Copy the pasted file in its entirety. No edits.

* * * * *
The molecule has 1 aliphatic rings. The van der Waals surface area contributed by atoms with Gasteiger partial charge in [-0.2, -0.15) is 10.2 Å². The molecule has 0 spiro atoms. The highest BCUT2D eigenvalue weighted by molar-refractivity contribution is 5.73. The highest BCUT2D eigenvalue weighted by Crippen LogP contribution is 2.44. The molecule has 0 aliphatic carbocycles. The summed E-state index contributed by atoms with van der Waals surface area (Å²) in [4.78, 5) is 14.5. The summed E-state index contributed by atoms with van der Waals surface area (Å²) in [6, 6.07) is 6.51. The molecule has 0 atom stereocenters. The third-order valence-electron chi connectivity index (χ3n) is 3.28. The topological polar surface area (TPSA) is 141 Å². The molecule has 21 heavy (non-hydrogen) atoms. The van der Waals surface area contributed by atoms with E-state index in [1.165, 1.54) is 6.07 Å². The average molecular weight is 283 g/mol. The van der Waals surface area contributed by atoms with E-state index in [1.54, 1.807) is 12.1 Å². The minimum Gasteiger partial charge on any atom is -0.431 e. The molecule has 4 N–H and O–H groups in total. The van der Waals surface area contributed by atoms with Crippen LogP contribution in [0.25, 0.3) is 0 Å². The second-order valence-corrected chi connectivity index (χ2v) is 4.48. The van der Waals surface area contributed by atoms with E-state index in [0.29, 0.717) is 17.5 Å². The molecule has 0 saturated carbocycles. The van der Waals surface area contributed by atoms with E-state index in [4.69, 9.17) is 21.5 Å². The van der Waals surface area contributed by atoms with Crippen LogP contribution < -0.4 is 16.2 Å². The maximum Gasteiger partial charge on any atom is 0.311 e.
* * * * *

The molecule has 1 aliphatic rings. The van der Waals surface area contributed by atoms with Gasteiger partial charge in [-0.2, -0.15) is 10.2 Å². The molecule has 0 spiro atoms. The highest BCUT2D eigenvalue weighted by molar-refractivity contribution is 5.73. The highest BCUT2D eigenvalue weighted by Crippen LogP contribution is 2.44. The molecule has 0 aliphatic carbocycles. The summed E-state index contributed by atoms with van der Waals surface area (Å²) in [4.78, 5) is 14.5. The summed E-state index contributed by atoms with van der Waals surface area (Å²) in [6, 6.07) is 6.51. The molecule has 0 atom stereocenters. The third-order valence-electron chi connectivity index (χ3n) is 3.28. The topological polar surface area (TPSA) is 141 Å². The molecule has 21 heavy (non-hydrogen) atoms. The van der Waals surface area contributed by atoms with E-state index in [1.165, 1.54) is 6.07 Å². The average molecular weight is 283 g/mol. The van der Waals surface area contributed by atoms with E-state index in [1.54, 1.807) is 12.1 Å². The minimum Gasteiger partial charge on any atom is -0.431 e. The molecule has 4 N–H and O–H groups in total. The van der Waals surface area contributed by atoms with Crippen LogP contribution in [0.25, 0.3) is 0 Å². The second-order valence-corrected chi connectivity index (χ2v) is 4.48. The van der Waals surface area contributed by atoms with E-state index in [0.29, 0.717) is 17.5 Å². The molecule has 0 saturated carbocycles. The van der Waals surface area contributed by atoms with E-state index in [4.69, 9.17) is 21.5 Å². The van der Waals surface area contributed by atoms with Crippen LogP contribution < -0.4 is 16.2 Å². The maximum Gasteiger partial charge on any atom is 0.311 e.